New plans to protect Scotland’s first National Park


NEW plans to protect Scotland’s first National Park have been approved today following an extensive public consultation.

Four camping management byelaw zones will be implemented at the Loch Lomond and The Trossachs National Park in a bid to protect its unique environment.

There will be an investment in improved camping facilities, including the creation of 300 camping places and responsible camping education.

A tent left abandoned and on fire
A tent left abandoned and on fire


The Authority was unanimous in its decision, which drew on the responses of hundreds of members of the public.

The plans were developed following increasing evidence that the Park is being severely degraded by relentless pressure from high volumes of campers repeatedly visiting the same popular areas.

Further damage has been caused by litter, lochshores being used as a toilet, trees being cut down for firewood, abandonment of entire campsites and summer-long unauthorised caravan encampments in laybys.

Linda McKay, convener of Loch Lomond & The Trossachs National Park Authority board, said: “We believe our duty first and foremost is to conserve the environment of this special place for the enjoyment of this and future generations.

Further damage has been caused by litter
Further damage has been caused by litter


“Our proposals build on the success of wide-ranging measures introduced at east Loch Lomond and if we are successful in seeking Scottish Government approval for these new steps, we feel absolutely confident we can provide an outstanding National Park experience for all.”

During the recent Your Park consultation, key delivery partners Police Scotland, Scottish Natural Heritage and Forestry Commission Scotland all responded positively in support of the proposals and provided constructive feedback that helped improve the final recommendations.

Ian McEachern Convener of Luss & Arden Community Council said: “As a resident of Luss who has to endure antisocial behaviour from large groups of campers every summer, I was delighted with the National Park’s proposal to managing camping on West Loch Lomond.

High volumes of campers repeatedly visit the same areas
High volumes of campers repeatedly visit the same areas


“As part of our response to the Your Park consultation, Luss & Arden Community Council conducted a survey of all residents in the area. Of the 110 written responses, 95% supported the proposals.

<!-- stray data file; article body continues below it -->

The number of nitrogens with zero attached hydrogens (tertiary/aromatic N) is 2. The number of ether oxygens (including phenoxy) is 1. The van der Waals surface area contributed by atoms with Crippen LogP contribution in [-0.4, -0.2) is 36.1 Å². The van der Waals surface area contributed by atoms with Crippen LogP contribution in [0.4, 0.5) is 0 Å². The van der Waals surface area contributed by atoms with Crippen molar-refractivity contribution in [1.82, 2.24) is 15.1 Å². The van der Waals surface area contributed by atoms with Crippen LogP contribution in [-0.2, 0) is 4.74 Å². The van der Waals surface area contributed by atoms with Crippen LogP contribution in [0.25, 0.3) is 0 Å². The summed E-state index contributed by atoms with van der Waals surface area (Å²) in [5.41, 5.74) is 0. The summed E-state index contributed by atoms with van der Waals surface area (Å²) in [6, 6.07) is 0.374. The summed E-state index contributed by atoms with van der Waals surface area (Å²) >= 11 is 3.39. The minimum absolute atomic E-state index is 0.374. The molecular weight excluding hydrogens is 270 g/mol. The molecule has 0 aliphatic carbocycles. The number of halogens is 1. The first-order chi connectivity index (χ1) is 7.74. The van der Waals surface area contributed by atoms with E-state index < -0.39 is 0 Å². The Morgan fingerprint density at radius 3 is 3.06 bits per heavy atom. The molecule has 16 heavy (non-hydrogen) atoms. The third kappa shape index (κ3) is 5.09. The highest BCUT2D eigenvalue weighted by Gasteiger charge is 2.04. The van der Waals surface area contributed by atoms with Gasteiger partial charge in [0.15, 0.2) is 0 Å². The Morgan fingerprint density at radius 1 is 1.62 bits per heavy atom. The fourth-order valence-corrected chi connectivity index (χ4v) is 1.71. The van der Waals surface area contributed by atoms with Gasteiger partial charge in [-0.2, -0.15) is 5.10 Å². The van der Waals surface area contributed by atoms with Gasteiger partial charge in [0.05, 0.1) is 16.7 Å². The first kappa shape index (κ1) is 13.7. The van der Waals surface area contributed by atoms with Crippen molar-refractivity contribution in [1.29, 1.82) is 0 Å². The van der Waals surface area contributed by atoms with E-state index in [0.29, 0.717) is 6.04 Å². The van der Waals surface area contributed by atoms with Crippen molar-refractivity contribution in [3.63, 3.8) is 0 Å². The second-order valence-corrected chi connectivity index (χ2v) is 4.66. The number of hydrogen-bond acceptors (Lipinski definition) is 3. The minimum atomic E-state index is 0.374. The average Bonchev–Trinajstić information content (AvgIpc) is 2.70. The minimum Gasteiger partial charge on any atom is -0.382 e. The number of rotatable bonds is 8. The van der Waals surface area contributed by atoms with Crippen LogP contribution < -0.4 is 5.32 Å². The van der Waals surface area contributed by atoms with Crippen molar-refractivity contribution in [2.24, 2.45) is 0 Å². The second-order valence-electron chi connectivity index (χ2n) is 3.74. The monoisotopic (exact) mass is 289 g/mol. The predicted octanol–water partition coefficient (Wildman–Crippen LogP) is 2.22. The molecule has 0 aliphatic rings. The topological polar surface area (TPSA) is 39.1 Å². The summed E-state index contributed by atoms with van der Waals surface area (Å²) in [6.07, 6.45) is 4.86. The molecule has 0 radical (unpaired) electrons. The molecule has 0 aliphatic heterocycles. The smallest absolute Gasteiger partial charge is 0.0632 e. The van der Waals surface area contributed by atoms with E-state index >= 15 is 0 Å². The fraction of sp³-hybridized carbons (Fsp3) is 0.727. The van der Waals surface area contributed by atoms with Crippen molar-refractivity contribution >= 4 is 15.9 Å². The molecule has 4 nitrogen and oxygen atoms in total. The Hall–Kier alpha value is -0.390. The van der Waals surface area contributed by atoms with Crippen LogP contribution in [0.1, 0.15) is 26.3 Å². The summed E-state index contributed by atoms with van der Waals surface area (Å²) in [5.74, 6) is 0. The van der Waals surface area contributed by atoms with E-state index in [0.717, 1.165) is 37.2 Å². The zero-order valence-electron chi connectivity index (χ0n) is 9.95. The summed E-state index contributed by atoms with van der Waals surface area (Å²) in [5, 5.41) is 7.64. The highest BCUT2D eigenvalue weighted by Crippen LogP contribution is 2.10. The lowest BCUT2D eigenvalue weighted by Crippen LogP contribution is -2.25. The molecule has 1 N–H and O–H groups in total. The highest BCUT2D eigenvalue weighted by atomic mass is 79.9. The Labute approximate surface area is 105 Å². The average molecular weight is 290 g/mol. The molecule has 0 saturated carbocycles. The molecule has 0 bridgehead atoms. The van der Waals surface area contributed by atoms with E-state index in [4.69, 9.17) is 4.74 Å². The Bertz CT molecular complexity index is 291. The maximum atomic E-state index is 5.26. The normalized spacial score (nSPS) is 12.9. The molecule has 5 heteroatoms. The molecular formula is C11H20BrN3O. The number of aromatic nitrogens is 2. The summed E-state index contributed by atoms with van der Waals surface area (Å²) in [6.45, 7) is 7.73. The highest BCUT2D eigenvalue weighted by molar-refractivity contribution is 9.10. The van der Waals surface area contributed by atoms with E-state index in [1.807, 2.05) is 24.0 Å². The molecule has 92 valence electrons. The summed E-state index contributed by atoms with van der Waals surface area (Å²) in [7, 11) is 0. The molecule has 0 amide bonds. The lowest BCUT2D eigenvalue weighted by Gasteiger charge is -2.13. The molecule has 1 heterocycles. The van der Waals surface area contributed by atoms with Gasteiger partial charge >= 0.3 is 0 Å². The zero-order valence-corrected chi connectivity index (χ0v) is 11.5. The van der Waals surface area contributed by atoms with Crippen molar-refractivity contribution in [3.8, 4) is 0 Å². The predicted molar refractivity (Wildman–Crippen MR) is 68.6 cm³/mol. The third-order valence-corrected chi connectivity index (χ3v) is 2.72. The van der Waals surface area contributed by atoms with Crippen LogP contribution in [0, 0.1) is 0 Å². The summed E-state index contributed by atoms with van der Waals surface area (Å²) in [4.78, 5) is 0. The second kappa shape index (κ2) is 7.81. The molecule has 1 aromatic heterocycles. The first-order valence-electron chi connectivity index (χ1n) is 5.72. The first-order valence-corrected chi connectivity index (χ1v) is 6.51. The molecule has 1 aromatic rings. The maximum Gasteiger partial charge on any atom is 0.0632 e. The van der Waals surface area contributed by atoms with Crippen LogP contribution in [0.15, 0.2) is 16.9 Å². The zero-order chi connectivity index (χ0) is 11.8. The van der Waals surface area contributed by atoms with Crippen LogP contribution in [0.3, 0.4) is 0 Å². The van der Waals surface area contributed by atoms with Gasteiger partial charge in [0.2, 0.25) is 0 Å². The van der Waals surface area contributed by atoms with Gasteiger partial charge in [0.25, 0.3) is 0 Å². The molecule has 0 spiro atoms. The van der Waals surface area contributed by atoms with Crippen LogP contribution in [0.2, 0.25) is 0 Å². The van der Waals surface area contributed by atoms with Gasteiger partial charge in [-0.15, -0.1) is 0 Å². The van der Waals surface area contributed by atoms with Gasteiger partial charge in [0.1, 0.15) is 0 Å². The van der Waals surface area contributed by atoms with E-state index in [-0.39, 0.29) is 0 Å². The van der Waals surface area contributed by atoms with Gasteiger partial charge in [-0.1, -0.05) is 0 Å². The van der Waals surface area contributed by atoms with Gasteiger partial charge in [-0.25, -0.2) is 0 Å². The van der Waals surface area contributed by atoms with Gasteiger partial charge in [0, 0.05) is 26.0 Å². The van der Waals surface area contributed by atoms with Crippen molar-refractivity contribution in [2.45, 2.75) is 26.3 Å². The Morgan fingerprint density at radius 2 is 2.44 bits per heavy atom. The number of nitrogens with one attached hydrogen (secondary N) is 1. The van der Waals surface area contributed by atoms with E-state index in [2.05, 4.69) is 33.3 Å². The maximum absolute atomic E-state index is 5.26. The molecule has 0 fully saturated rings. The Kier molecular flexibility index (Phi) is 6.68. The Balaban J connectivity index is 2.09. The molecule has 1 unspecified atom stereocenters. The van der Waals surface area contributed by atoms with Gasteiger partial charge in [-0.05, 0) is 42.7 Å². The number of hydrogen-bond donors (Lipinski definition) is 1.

“Without a byelaw to manage camping, Police are only able to act after antisocial behaviour occurs and they are limited in what they can arrest for. By the time they are contacted and able to respond, which is generally late on a Friday or Saturday night, the troublemakers are likely to be so intoxicated that they cannot be moved for their own safety. At times this has meant these campers continue to disturb residents and to damage property for the remainder of the night.

“As a community, we feel the proposed byelaws are essential and that they cannot come soon enough.


Richard Graham, local business owner and member of St Fillans Community Council, added: “It’s heart-breaking to see the damage being done to such a beautiful area, the rubbish being left here and the constant antisocial behaviour. I know of visitors who’ve been coming for years who now say publicly that they won’t return.

“You rarely see kids paddling in the water because of the broken glass and cans that have been dumped and the septic toilets which have been emptied into the Loch and surrounding fields. Even in the last few weeks I have again heard people using chainsaws to cut down live trees for firewood.

“My hope is that the Park Authority’s proposals go ahead so that changes can be made to help return this beautiful place to the world-class National Park that it should be and that it once was.”